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Volume 3 Supplement 1

ESICM LIVES 2015

  • Poster presentation
  • Open Access

A comparison in tracheostomy weaning and complications rate between neuro critical care patients and general critical care patients

  • 1,
  • 1,
  • 1,
  • 1 and
  • 1
Intensive Care Medicine Experimental20153 (Suppl 1) :A942

https://doi.org/10.1186/2197-425X-3-S1-A942

  • Published:

Keywords

  • Intensive Care Unit
  • Intensive Care Patient
  • Oral Secretion
  • Critical Care Patient
  • General Intensive Care Unit

Introduction

Tracheostomies are the most common procedure performed in the intensive care units for patients who need prolonged respiratory support (>21 days).

Objectives

We aimed to compare the differences in the tracheostomy weaning and the complications rate between neuro critical care and general critical care patients.

Methods

Retrospective cohort analysis of prospective collected data at a tertiary neuroscience centre. All the patients requiring tracheostomy in our Intensive Care Department from October 2012 to March 2015 were included. The patients were allocated in 2 different units according to the reason for admission (Neurocritical Care Unit and General Intensive Care Unit). Tracheostomy weaning was performed in accordance with local protocols. Demographics, tracheostomy data (timing, reason, technique), complications during weaning from mechanical ventilation and timing of decannulation were collected.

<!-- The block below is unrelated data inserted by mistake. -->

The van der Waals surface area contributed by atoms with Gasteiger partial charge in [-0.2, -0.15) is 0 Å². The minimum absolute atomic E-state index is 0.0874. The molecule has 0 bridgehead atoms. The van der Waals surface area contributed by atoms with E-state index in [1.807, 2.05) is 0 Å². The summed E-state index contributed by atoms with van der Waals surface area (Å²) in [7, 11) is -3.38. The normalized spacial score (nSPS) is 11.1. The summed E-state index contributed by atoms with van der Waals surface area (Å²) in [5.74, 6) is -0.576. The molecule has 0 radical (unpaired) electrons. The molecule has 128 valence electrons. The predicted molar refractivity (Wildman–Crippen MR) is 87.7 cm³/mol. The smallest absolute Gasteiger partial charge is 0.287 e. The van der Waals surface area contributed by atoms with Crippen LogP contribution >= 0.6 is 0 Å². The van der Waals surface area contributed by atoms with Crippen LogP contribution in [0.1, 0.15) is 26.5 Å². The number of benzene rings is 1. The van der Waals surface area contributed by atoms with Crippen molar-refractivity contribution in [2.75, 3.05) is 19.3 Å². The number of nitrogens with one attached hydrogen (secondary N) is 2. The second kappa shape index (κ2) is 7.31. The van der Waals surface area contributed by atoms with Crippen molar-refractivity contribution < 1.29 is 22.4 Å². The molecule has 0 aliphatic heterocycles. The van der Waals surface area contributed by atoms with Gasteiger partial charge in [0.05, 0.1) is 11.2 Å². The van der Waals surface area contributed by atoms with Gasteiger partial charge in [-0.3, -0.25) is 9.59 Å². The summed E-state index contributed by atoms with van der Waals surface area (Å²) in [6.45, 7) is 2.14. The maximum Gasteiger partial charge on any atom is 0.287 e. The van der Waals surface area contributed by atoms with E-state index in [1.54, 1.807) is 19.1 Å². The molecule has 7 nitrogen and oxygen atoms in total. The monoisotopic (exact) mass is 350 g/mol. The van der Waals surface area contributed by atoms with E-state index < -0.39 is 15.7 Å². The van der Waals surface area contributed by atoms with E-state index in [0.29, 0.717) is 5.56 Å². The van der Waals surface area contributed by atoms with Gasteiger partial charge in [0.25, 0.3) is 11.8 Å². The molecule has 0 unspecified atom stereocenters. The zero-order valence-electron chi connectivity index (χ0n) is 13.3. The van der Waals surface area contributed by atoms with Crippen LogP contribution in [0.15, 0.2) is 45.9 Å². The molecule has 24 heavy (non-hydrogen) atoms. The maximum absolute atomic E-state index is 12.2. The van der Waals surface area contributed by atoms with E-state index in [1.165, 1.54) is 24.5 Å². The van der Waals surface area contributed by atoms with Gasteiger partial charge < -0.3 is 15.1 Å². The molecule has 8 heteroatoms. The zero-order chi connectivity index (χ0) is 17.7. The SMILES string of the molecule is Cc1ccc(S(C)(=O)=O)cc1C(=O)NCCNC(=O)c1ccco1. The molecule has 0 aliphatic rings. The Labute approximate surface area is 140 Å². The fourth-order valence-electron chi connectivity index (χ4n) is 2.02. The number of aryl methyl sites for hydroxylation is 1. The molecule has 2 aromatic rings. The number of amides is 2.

Results

A total of 165 patients underwent tracheostomies during ICU stay. Length of weaning from mechanical ventilation post tracheostomy was longer in General ICU patients than in Neuro ICU patients (median 6 days, Q1-Q3 4, 10 days vs median 3 days, Q1-Q3 2, 8 days). However, length of decannulation was longer in Neuro ICU patients (median 21 days, Q1-Q3 13,29.5 days vs median 18 days, Q1-Q3 11.5, 33 days). In both cases this difference was not statistically significant (p = 0,06 for weaning and p = 0,79 for decannulation). Regarding the complications during the weaning process, they were more frequent in Neuro ICU patients than in General ICU patients (56,8% vs 33,7%). In Neuro ICU patients the most common complication that could delay the weaning was the low level of consciousness (28 patients) following by the inability to manage the oral secretions and the lack of airway reflexes (11 and 6 patients). Chest infections, poor cough and low level of consciousness were observed more frequently in General ICU patients as a complications during the weaning (9, 5 and 5 patients respectively).

Conclusions

1. We have not found statistically significant differences in the length of weaning and decannulation after tracheostomy between neuro and general intensive care patients.

2. The pattern of complications that can delay the weaning and decannulation process is different according to the reason for admission in Critical Care.

Table 1

 

Neuro Critical Care Unit

General Critical Care Unit

Total number of patients

88

77

Age (years)

54,4 ± 16,8

60,9 ± 16,9

Gender (M/F %)

55/33 %

61/39 %

Technique percutaneous/surgical %

56/32 %

70/30%

[Demographics]

Figure 1
Figure 1

Weaning from mechanical ventilation.

Figure 2
Figure 2

Decannulation.

Authors’ Affiliations

(1)
Intensive Care Unit, Queen's Hospital, Romford, United Kingdom

References

  1. Bittner , et al: The Ventilator Liberation Process: Update on Technique, Timing, and Termination of Tracheostomy. Respiratory Care. 2012, 57 (10):Google Scholar

Copyright

© Colomo et al.; 2015

This article is published under license to BioMed Central Ltd. This is an Open Access article distributed under the terms of the Creative Commons Attribution License (http://creativecommons.org/licenses/by/4.0), which permits unrestricted use, distribution, and reproduction in any medium, provided the original work is properly cited.

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